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ZIM Shipping Stock Forecast, Earnings Triggers a Buy

ZIM Shipping Stock Forecast

Global container ship company Zim Integrated Shipping Service Ltd. (NYSE: ZIM) shares have been on a tear, rising 128% year-to-date (YTD). Its shares recovered dramatically since the start of the Red Sea conflict, causing shipping companies to detour through South Africa. ZIM shares were trading down under $10 in April 2024. Meanwhile, shipping rates rebounded dramatically, as indicated on the Shanghai Container Freight Index surged to 3,044 on May 31, 2024, up from 993 in November 2023.

In 2024, electric utilities in the oil/energy sector and shipping companies are two key segments outside of the artificial intelligence (AI) space that are surging.

Zim competes in the transportation sector with peers Danaos Co. (NYSE: DAC), Genco Shipping & Trading Ltd (NYSE: GNK) and Star Bulks Carriers Co. (NASDAQ: SBLK).

Red Sea Turmoil Results in Big Green Payoffs for ZIM

Based out of Israel, Zim is the nation's largest cargo shipping company, with over 135 ships in operation. It offers container shipping as well as reefer, project, dry bulk, breakbulk and dangerous cargo services. Shares suffered initially when the Houthi rebels of Yemen launched attacks on cargo ships in the Red Sea.

This caused container ships to avoid the Suez Canal, which accounts for 15% of the world’s cargo volume, and instead take a longer detour around Cape of Good Hope in Africa, which tacks on an additional 4,000 miles and 10 to 14 days. While attempting to hurt Israeli commerce ships, shipping freight rates have skyrocketed as the conflict inadvertently resulted in a windfall for shipping companies. Zim’s stock price is a testament to this. 

ZIM Forms a Daily Ascending Triangle Breakout  

The daily candlestick chart on ZIM illustrates an ascending triangle breakout pattern. The ascending trendline formed at $12.29 on May 2, 2024, as shares rose to the flat-top resistance at $19.56. The ascending trendline is comprised of higher lows on pullbacks. ZIM tested the ascending trendline heading into its earnings report but squeezed higher afterward as a sell-the-news reaction turned into a buy-the-news reaction, sending shares through the $19.56 resistance. ZIM peaked at $23.53. The daily relative strength index (RSI) rose through the overbought 70-band on May 7, 2024, and has stayed above there ever since as it continues to float at the 78-band. Pullback support levels are at $19.56, $17.11, $15.37 and $13.14.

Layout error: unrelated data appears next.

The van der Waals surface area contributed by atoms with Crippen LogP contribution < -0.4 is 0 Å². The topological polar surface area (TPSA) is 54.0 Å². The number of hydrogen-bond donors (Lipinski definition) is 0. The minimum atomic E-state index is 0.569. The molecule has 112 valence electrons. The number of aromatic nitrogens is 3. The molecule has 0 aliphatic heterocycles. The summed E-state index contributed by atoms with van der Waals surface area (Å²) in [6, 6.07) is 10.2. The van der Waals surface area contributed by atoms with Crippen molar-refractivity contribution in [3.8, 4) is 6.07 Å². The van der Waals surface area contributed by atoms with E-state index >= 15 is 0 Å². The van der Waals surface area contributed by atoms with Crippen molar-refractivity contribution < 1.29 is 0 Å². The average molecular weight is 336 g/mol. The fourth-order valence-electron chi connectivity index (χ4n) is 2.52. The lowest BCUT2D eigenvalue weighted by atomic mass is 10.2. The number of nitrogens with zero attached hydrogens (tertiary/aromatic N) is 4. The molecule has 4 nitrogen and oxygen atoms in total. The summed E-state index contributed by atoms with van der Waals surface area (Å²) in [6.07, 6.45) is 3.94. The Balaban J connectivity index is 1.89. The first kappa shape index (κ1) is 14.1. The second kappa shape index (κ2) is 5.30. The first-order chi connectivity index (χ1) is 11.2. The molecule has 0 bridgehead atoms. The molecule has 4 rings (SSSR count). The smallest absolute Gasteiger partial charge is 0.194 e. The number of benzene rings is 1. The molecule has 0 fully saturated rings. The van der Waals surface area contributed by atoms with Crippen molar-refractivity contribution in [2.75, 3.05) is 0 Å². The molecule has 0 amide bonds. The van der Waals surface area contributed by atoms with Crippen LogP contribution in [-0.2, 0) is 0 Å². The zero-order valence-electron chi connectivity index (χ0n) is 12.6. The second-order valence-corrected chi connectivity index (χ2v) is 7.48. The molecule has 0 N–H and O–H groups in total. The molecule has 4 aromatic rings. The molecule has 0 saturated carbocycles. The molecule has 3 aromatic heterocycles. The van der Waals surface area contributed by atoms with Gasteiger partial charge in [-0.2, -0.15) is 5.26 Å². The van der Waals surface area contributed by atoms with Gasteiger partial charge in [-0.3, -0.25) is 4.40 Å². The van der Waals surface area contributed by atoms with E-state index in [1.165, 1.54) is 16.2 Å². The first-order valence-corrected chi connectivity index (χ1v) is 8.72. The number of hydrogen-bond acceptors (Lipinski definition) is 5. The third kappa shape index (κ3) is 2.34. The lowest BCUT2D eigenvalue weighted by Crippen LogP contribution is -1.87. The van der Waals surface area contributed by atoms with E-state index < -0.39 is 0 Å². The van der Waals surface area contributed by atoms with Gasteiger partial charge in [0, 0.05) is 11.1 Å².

ZIM's Profitable Q1 2024 Earnings Report

On May 21, 2024, Zim reported Q1 2024 EPS of 75 cents, missing consensus estimates by $1.18. Net income was $92 million and adjusted EBITA was $427 million, up 14% YoY. A vast improvement compared to a loss of $58 million in the year-ago period. Operating income (EBIT) was $167 million compared to a loss of $14 million in Q1 2023. Revenues rose 14% YoY to $1.56 billion. The carried volume was 846,000 twenty-foot equivalent units (TEUs). Average freight rate per TEU was $1,452, up 4% YoY. Zim had a net debt of $2.11 billion at the end of March 31, 2024, compared to $2.31 billion in the year-ago period.

ZIM Increases Dividend and Raises Full Year 2024 Guidance

Zim CEO Eli Glickman noted they have taken steps to revamp its fleet to enhance cost structure. The Board of Directors has approved a 23-cent dividend representing 30% of its quarterly income. The improvement in the freight rate environment has enabled them to increase their full-year 2024 guidance for adjusted EBITDA between $1.15 billion to $1.55 billion and adjusted EBIT between zero to $400 million.

Spot Rate Increases are Spreading

Glickman also commented spot rate increases spread to additional traits, which previously didn't experience rate increases and were not directly impacted by the Red Sea conflict. Indicators of increased demand and constraints on equipment contributed to the pressure on supply. Glickman cautioned that it remains to be seen if the improved demand is sustainable for the remainder of 2024.

Glickman concluded, “Overall market dynamics still point to supply growth significantly outpacing demand growth with significant deliveries this year and to a lesser extent next year as well. As such, our longer-term expectations for the market have not changed. It remains our view that once the Red Sea crisis is resolved, we will likely revert to the supply-demand scenario that had begun to play out in '23. “

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